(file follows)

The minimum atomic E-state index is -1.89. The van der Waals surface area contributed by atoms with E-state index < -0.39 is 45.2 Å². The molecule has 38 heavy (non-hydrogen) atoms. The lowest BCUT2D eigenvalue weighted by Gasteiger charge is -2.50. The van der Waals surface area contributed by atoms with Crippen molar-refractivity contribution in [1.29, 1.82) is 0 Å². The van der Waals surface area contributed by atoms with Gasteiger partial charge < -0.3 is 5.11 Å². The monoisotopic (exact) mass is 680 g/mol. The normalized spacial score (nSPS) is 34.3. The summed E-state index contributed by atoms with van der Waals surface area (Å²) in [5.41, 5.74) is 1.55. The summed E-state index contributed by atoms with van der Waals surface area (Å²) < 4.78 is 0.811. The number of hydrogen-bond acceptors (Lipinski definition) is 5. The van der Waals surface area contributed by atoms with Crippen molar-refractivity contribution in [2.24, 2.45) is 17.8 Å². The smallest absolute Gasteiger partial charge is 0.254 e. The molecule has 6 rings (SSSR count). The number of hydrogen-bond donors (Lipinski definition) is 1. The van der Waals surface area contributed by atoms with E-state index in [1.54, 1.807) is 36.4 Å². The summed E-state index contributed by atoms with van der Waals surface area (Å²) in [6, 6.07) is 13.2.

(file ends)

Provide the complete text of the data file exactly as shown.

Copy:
The minimum atomic E-state index is -1.89. The van der Waals surface area contributed by atoms with E-state index < -0.39 is 45.2 Å². The molecule has 38 heavy (non-hydrogen) atoms. The lowest BCUT2D eigenvalue weighted by Gasteiger charge is -2.50. The van der Waals surface area contributed by atoms with Crippen molar-refractivity contribution in [1.29, 1.82) is 0 Å². The van der Waals surface area contributed by atoms with Gasteiger partial charge < -0.3 is 5.11 Å². The monoisotopic (exact) mass is 680 g/mol. The normalized spacial score (nSPS) is 34.3. The summed E-state index contributed by atoms with van der Waals surface area (Å²) in [5.41, 5.74) is 1.55. The summed E-state index contributed by atoms with van der Waals surface area (Å²) < 4.78 is 0.811. The number of hydrogen-bond acceptors (Lipinski definition) is 5. The van der Waals surface area contributed by atoms with Crippen molar-refractivity contribution in [2.24, 2.45) is 17.8 Å². The smallest absolute Gasteiger partial charge is 0.254 e. The molecule has 6 rings (SSSR count). The number of hydrogen-bond donors (Lipinski definition) is 1. The van der Waals surface area contributed by atoms with E-state index in [1.54, 1.807) is 36.4 Å². The summed E-state index contributed by atoms with van der Waals surface area (Å²) in [6, 6.07) is 13.2.